Within the chaos, though, little pockets of peace and sanctuary. I found a beautiful temple while I wandered around where a ceremony was in process.
The interior space of the temple with food laid out for the temple visitors
Food laid out like a medieval banquet in the interior of the temple
Among the myriad things...

Ceremony in local temple, old district, Hanoi

Two men present for the temple ceremony

Old bike inside temple

Because of the constant noise, the crazy driving and the bad air I can only take being outside for short periods. The old district is full of sections dedicated to various ancient guilds that set up there hundreds of years ago, so you have Silk Street and Metal Street, etc., each one starting with ‘Hang’ which means ‘market’, then followed by the type of market. As I wandered from the paper section (filled with coloured paper products, lanterns, paper dolls, etc) through the silk section, then the food section I came upon a street I wish I could have avoided, which I will call ‘Hang Dead Dog’. 

On tables all down this road were piled in neat rows were skinned, gutted, roasted dogs. It was the most sickening sight I’ve ever seen, and I’m not even a keen dog lover. Of course I’d already experienced in Thailand how miserable both dogs and cats lives are in Asia, and of course I knew about the Vietnamese obsession with dog flesh (it’s more expensive here than chicken), but there is nothing that can prepare you for the sight of all those little neatly stacked cooked mutts with their stiff little roasted legs pointing up towards doggy heaven.
Old woman at the window

lovely paper lanterns in the paper market
Lovely fish in the fish market

Lovely doggies in the Dog Market 
Man’s best friend, indeed. It would seem that to the Vietnamese nothing is sacred. Everything is just material which can be bought, sold, cooked, eaten. It is a  nonchalance to life and I’ve never experienced anything like it. I don’t want to get onto any high horse and make pronouncements about why eating one animal flesh is better than any other, but until you go to Hang Dead Dog you will not completely understand the argument. Anyway, I left disgusted. I later ate in a French/Vietnamese restaurant a vegetarian dish (pretty mediocre) because the thought of any animal flesh in between my teeth was completely repulsive.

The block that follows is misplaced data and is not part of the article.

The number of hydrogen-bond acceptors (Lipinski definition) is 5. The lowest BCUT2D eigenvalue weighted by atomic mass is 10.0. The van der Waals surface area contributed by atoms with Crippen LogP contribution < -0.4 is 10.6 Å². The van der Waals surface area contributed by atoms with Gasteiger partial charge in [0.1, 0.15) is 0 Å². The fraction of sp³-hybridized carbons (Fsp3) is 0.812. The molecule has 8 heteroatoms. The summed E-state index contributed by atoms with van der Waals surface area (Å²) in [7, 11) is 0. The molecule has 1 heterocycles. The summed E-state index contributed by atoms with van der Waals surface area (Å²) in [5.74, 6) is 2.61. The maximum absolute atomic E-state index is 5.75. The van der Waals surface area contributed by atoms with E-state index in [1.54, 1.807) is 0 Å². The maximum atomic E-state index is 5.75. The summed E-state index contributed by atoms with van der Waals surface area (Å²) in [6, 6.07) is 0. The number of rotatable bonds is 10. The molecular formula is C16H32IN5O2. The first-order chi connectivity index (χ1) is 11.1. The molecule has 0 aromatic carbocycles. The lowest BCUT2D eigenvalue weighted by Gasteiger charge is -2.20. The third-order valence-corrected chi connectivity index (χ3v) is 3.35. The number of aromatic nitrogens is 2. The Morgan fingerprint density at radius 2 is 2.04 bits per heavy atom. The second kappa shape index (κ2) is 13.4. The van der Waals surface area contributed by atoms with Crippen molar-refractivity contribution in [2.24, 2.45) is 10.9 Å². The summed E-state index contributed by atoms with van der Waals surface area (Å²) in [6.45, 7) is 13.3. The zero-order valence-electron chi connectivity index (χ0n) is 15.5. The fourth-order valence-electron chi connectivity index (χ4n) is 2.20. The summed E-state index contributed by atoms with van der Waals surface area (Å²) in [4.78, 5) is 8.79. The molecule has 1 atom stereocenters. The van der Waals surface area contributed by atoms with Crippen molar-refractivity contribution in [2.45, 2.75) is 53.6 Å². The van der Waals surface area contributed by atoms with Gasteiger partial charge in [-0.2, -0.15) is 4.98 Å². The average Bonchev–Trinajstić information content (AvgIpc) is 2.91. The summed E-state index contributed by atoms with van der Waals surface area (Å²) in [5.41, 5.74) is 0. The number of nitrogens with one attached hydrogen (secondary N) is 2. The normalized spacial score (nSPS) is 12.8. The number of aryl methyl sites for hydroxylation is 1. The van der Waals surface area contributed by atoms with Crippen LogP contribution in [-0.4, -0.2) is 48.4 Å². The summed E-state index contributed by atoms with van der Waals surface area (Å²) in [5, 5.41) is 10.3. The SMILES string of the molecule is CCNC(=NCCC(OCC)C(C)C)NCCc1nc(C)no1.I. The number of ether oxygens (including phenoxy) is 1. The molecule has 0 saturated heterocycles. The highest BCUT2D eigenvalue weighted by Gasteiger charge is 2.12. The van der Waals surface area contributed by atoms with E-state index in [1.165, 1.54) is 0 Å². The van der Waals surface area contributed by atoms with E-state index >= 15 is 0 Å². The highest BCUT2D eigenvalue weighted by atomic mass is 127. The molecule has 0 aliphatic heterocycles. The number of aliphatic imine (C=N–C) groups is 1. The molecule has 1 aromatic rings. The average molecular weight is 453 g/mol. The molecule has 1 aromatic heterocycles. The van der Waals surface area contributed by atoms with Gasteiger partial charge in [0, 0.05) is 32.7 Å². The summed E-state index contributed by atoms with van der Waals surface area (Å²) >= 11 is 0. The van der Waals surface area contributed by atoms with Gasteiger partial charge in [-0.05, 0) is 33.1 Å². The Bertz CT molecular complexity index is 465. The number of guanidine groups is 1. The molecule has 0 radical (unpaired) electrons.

Sack Hauler, Fruit Market
Rickshaws are alive and well in Hanoi

Street vendors, Hanoi
Hard-bitten tea-drinking rope vendor, Hanoi
Hanoi, where the French once designed the houses

Masks for sale in the mask market
Not looking too happy, a guard stands guard outside a government building
A man studies a supply list in a paint shop, Hanoi
Beautiful store owner, Hoan Kiem district, Hanoi

I used Hanoi as my base from which I travelled by train northwards to Sapa, a little village in the mountains where the ancient Hmong peoples live. When I returned to Hanoi after my expedition to Sapa I had a much warmer attitude to it. This could be as a result of familiarity or the thought of my impending departure; still, I couldn't imagine being in that city once the summer heat has settled in falling over the city like a giant duvet under which the pollution is well and truly sealed.